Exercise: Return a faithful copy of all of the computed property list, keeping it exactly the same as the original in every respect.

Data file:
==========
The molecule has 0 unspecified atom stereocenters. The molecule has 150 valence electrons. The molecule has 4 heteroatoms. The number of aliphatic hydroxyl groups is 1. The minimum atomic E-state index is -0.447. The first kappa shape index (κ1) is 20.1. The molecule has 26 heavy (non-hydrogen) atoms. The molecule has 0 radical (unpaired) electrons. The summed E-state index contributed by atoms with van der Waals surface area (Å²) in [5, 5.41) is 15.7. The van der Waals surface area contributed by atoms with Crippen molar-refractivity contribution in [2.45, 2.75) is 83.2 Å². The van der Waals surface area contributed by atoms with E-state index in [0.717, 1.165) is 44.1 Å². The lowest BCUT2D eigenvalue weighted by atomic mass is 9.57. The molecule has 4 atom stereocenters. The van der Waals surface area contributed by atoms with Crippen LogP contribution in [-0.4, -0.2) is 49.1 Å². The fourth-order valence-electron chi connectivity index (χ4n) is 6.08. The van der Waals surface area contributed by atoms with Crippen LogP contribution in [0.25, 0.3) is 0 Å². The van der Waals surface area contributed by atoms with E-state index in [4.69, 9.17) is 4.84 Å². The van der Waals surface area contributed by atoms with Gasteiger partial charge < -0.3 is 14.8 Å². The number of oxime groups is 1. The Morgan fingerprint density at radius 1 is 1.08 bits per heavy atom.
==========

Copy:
The molecule has 0 unspecified atom stereocenters. The molecule has 150 valence electrons. The molecule has 4 heteroatoms. The number of aliphatic hydroxyl groups is 1. The minimum atomic E-state index is -0.447. The first kappa shape index (κ1) is 20.1. The molecule has 26 heavy (non-hydrogen) atoms. The molecule has 0 radical (unpaired) electrons. The summed E-state index contributed by atoms with van der Waals surface area (Å²) in [5, 5.41) is 15.7. The van der Waals surface area contributed by atoms with Crippen molar-refractivity contribution in [2.45, 2.75) is 83.2 Å². The van der Waals surface area contributed by atoms with E-state index in [0.717, 1.165) is 44.1 Å². The lowest BCUT2D eigenvalue weighted by atomic mass is 9.57. The molecule has 4 atom stereocenters. The van der Waals surface area contributed by atoms with Crippen LogP contribution in [-0.4, -0.2) is 49.1 Å². The fourth-order valence-electron chi connectivity index (χ4n) is 6.08. The van der Waals surface area contributed by atoms with Crippen LogP contribution in [0.25, 0.3) is 0 Å². The van der Waals surface area contributed by atoms with E-state index in [4.69, 9.17) is 4.84 Å². The van der Waals surface area contributed by atoms with Gasteiger partial charge < -0.3 is 14.8 Å². The number of oxime groups is 1. The Morgan fingerprint density at radius 1 is 1.08 bits per heavy atom.